Aramon Noir is an unfashionable black grape from Languedoc-Roussillon in the south of France. Over time, the variety has lost most of its ground.
Once popular for being able to produce large quantities of very anonymous wines, it was used almost entirely for blending, above all with Alicante Henri Bouschet.
If allowed to give high yields, Aramon Noir will produce a wine that is very light red in colour, low in alcohol and with a thin character. If submitted to severe green harvest it will produce wines with herbal flavours, accompanied by earth and spiciness. There are however very few examples of varietal Aramon Noir wines around, even though they do exist.
If you manage to lay your hands of a bottle of dry, varietal Aramon Noir wine, and wants to pair it with food, a suggestion is to go for a Cassoulet, a bean and meat casserole. Suggested serving temperature for the wine is 14°C/57°F – 16°C/61°F.
Where is it grown?
In 2010 Aramon Noir had an acreage in France of 2.547 ha/6,294 ac, ranking it as the number thirty-fifth most planted grape. Fifty-nine percent of this, 1.507 ha/3,724 ac, were in Hérault, in southern France, with additional plantings in neighbouring provinces.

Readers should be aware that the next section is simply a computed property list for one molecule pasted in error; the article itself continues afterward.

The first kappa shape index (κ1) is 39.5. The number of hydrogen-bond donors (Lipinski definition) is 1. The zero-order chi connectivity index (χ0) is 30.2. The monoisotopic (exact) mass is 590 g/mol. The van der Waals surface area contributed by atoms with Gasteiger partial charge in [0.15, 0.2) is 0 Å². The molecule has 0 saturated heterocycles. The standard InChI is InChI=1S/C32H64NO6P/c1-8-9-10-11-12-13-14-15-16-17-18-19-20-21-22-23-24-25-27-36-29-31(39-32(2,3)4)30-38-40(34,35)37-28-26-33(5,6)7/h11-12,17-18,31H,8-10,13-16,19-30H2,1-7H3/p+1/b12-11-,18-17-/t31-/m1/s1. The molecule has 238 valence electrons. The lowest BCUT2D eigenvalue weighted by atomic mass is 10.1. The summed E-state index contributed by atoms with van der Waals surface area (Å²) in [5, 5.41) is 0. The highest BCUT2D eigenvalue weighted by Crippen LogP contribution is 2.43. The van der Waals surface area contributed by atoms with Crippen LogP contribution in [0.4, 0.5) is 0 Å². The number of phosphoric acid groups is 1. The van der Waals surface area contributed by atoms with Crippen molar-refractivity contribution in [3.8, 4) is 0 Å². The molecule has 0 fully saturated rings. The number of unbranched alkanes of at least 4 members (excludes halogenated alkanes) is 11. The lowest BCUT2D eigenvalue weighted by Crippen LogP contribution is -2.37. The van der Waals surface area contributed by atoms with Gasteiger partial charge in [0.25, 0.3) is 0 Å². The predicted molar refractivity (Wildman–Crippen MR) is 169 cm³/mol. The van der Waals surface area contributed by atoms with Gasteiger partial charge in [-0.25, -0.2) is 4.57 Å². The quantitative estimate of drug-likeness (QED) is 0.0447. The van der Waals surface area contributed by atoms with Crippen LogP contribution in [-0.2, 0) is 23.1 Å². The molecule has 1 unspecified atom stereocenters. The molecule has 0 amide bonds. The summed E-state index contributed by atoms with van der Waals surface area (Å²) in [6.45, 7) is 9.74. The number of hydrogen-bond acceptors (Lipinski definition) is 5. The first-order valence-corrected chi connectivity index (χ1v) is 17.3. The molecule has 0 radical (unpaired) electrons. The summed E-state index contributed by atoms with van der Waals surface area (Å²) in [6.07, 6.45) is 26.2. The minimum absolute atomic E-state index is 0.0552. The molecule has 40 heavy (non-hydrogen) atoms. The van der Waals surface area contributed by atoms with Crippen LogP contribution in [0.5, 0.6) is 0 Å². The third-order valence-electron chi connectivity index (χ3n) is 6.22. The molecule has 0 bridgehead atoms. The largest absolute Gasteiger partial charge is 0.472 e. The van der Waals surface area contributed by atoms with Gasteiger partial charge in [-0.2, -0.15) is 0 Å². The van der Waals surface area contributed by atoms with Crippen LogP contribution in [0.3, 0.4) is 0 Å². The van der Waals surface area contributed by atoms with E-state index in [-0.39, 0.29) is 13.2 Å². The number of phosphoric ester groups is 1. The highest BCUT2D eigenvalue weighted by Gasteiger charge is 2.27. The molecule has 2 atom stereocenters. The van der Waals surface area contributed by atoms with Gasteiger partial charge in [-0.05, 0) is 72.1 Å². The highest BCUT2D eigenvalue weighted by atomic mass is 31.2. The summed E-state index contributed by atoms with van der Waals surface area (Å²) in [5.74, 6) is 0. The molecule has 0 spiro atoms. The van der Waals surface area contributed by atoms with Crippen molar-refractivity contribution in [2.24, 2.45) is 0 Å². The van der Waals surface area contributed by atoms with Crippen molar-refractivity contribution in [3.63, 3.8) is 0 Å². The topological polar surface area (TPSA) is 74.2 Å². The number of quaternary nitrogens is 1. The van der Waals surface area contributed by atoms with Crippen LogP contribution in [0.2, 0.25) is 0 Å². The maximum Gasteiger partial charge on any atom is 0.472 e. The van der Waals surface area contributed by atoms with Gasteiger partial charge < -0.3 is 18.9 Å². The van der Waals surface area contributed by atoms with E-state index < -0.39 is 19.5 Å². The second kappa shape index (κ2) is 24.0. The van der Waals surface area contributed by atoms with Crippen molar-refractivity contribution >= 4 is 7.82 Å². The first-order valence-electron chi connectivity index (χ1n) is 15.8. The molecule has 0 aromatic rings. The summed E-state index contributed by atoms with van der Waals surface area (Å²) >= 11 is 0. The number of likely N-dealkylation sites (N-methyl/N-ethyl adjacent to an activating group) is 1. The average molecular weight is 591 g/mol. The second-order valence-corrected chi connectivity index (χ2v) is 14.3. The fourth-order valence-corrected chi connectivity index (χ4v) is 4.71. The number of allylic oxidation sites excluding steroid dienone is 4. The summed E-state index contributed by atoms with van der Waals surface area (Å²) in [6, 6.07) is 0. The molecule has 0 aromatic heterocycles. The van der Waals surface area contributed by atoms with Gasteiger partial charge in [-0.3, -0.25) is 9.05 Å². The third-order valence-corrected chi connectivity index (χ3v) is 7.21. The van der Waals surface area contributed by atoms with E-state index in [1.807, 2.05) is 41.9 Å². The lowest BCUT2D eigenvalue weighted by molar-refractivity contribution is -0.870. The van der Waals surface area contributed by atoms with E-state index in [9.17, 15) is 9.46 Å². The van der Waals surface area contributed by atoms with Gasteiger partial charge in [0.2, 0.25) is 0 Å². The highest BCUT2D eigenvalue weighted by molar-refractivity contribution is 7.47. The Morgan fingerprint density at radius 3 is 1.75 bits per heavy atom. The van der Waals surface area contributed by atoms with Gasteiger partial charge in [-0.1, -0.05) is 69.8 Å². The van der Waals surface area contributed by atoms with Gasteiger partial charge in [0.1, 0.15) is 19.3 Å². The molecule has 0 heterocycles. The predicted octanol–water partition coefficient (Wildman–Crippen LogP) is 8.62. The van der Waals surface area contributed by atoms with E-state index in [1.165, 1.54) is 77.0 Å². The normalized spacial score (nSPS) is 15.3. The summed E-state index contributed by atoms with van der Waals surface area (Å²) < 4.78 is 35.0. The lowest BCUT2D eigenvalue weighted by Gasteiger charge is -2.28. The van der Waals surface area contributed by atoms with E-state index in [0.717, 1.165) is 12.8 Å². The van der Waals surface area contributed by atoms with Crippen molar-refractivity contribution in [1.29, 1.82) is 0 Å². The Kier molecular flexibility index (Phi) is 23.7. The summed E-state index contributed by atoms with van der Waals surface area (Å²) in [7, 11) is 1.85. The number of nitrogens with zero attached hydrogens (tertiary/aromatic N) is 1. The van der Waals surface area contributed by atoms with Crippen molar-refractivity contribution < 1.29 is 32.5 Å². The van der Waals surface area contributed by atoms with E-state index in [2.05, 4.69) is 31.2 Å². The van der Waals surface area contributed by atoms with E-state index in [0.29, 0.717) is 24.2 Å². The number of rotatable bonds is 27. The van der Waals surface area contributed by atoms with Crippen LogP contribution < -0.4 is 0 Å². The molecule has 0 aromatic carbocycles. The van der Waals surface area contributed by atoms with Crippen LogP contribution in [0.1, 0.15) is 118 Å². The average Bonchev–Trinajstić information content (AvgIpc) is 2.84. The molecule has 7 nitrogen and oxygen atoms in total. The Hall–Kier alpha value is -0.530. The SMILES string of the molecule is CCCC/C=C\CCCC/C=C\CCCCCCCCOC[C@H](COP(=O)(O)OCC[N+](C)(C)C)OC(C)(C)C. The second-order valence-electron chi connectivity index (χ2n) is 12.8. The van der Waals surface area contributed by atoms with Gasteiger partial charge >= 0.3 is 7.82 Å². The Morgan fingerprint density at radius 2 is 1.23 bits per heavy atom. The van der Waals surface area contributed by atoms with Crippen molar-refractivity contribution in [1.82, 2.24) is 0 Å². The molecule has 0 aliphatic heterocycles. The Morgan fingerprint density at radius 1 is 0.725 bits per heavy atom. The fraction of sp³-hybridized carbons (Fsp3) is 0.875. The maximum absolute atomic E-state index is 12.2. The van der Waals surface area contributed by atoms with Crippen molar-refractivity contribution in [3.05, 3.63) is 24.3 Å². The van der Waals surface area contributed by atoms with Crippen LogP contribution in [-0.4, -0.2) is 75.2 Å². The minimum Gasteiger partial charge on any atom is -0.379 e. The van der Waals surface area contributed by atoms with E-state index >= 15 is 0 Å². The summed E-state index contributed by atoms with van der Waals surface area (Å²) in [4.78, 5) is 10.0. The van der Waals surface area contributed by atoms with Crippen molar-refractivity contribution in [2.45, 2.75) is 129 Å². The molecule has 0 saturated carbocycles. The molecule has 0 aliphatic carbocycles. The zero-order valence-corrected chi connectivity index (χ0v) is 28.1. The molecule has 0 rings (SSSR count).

There are some very small plantings reported also from Portugal, in total 14 ha/35 ac ac, spread over five regions.
Aramon Noir is an old variety. There are suggestions it could have been brought to France from Greece more than two thousand years ago. This might however not be the case as there is DNA testing that establishes its parents to be Ouliven, a red, presumably French table grape, and Heunisch Weiss (known also as Gouais Blanc) a green grape recognised as one of the oldest varieties in Western Europe.